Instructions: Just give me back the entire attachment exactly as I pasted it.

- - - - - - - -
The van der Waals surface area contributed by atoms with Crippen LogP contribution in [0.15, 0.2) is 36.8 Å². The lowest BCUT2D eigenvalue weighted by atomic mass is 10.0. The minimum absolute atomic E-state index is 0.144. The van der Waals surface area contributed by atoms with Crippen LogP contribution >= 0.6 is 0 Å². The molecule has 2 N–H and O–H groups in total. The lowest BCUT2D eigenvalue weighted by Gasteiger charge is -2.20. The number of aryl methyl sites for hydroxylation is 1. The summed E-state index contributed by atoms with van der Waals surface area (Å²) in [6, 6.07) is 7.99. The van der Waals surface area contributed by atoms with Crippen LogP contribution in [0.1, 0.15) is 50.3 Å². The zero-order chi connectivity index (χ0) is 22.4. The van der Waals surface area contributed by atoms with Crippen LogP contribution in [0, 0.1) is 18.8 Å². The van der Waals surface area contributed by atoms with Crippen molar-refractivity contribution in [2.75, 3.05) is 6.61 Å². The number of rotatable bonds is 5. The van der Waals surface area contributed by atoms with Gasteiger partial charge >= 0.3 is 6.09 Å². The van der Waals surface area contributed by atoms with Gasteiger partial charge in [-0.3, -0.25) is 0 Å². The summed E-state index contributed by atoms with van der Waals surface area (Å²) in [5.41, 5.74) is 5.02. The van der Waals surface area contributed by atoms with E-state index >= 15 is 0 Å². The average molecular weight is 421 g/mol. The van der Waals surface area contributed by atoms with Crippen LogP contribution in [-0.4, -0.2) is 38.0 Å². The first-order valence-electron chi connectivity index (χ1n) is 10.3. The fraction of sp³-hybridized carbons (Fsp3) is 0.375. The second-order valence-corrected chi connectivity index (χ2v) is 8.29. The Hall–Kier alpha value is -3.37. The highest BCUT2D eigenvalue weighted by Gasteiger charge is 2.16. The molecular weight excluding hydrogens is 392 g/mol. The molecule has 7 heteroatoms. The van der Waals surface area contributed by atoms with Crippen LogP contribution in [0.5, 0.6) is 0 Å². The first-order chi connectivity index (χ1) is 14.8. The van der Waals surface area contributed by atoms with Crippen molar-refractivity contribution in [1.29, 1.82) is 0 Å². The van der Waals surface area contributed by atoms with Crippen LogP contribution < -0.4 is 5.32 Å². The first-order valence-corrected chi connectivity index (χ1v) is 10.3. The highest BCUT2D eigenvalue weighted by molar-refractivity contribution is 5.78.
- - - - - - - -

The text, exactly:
The van der Waals surface area contributed by atoms with Crippen LogP contribution in [0.15, 0.2) is 36.8 Å². The lowest BCUT2D eigenvalue weighted by atomic mass is 10.0. The minimum absolute atomic E-state index is 0.144. The van der Waals surface area contributed by atoms with Crippen LogP contribution >= 0.6 is 0 Å². The molecule has 2 N–H and O–H groups in total. The lowest BCUT2D eigenvalue weighted by Gasteiger charge is -2.20. The number of aryl methyl sites for hydroxylation is 1. The summed E-state index contributed by atoms with van der Waals surface area (Å²) in [6, 6.07) is 7.99. The van der Waals surface area contributed by atoms with Crippen LogP contribution in [0.1, 0.15) is 50.3 Å². The zero-order chi connectivity index (χ0) is 22.4. The van der Waals surface area contributed by atoms with Crippen LogP contribution in [0, 0.1) is 18.8 Å². The van der Waals surface area contributed by atoms with Crippen molar-refractivity contribution in [2.75, 3.05) is 6.61 Å². The number of rotatable bonds is 5. The van der Waals surface area contributed by atoms with Gasteiger partial charge >= 0.3 is 6.09 Å². The van der Waals surface area contributed by atoms with Gasteiger partial charge in [-0.3, -0.25) is 0 Å². The summed E-state index contributed by atoms with van der Waals surface area (Å²) in [5.41, 5.74) is 5.02. The van der Waals surface area contributed by atoms with E-state index >= 15 is 0 Å². The average molecular weight is 421 g/mol. The van der Waals surface area contributed by atoms with Crippen LogP contribution in [-0.4, -0.2) is 38.0 Å². The first-order valence-electron chi connectivity index (χ1n) is 10.3. The fraction of sp³-hybridized carbons (Fsp3) is 0.375. The second-order valence-corrected chi connectivity index (χ2v) is 8.29. The Hall–Kier alpha value is -3.37. The highest BCUT2D eigenvalue weighted by Gasteiger charge is 2.16. The molecular weight excluding hydrogens is 392 g/mol. The molecule has 7 heteroatoms. The van der Waals surface area contributed by atoms with Crippen LogP contribution in [0.5, 0.6) is 0 Å². The first-order chi connectivity index (χ1) is 14.8. The van der Waals surface area contributed by atoms with Crippen molar-refractivity contribution in [1.29, 1.82) is 0 Å². The van der Waals surface area contributed by atoms with Crippen LogP contribution < -0.4 is 5.32 Å². The first-order valence-corrected chi connectivity index (χ1v) is 10.3. The highest BCUT2D eigenvalue weighted by molar-refractivity contribution is 5.78.